Who has not stopped, as a child, at the nearest kiosk or candy store of the school to buy palodul? We always chose the longest and always made real efforts to break it in half and share it with someone. Back walking, unhurried, home sucking the sweet stick it was nothing strange. It was fun to see that the glass of milk for the snack tasted very different after the liquorice.
Very few times I have seen a plant that has so many names like paloduz, it is also called handle, alcacuz, alcarzuz, alcazul, alfendol, bena, chocolate del moro, erregaliz, fendoces, findoz, fustdolz, honeyed, orojué, ororuz, licorice, licorice, paliduz, palulú, palo dulce, palo-luz, palodul, palodulce, licorice , regalisty, licorice, licorice and rogalicia, and I am left with the conviction that some other name has escaped me.
It is a perennial herbaceous plant of the woody-stemmed papillionaceae family. Originally from Southeast Asia and Europe. Grows in very humid areas and it can reach up to five meters in height, with elliptical, pointed and somewhat viscous leaves on the underside. It has small, bluish flowers borne in loose, pedunculated clusters. It has been used since ancient times as a natural remedy, as it has antiulcer, laxative and expectorant properties.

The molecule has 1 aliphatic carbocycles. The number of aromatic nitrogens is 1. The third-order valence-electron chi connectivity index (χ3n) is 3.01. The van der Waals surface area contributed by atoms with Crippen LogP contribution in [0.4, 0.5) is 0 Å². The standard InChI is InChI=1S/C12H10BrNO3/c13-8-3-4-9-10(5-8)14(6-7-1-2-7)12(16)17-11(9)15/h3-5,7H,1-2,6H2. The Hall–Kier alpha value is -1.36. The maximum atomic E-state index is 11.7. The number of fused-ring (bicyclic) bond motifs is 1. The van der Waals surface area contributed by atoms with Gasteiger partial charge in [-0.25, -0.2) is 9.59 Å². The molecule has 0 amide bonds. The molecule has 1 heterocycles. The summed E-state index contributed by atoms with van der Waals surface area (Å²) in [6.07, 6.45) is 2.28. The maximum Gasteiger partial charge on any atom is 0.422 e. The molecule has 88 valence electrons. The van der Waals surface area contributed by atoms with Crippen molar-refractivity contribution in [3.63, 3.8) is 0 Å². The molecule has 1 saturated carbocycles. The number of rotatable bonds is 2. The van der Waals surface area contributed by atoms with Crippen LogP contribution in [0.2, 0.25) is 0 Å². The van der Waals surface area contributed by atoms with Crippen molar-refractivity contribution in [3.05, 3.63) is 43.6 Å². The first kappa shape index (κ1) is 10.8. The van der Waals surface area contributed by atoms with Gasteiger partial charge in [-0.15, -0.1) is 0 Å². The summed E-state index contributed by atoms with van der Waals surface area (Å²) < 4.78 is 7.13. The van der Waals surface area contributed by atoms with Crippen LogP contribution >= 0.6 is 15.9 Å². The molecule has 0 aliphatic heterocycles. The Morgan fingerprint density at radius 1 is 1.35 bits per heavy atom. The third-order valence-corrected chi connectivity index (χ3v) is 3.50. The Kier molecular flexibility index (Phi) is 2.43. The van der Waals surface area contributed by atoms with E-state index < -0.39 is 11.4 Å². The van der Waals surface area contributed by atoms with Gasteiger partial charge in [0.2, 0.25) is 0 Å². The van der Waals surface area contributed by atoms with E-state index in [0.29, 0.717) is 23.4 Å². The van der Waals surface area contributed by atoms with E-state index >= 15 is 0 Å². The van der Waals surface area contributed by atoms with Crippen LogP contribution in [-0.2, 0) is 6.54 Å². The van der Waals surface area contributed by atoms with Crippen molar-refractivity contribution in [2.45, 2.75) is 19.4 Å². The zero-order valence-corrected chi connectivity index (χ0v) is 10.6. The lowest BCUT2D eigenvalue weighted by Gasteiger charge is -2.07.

For its peculiar flavor It has also been used in gastronomy, as a sweetener, in the manufacture of sweets, cakes and pastries. There are even some high-proof alcoholic beverages that have paloduz among their ingredients.
Today it is becoming fashionable again and is used as flavoring to make sauces, for meats and in some alcoholic drinks, especially those involving gin. So, perhaps soon we will find it much more easily than now on sale in kiosks or market stalls. At the moment I am looking for and capturing a few sticks or a jar of powdered paloduz, to make a recipe.
Photo | Pirate1989
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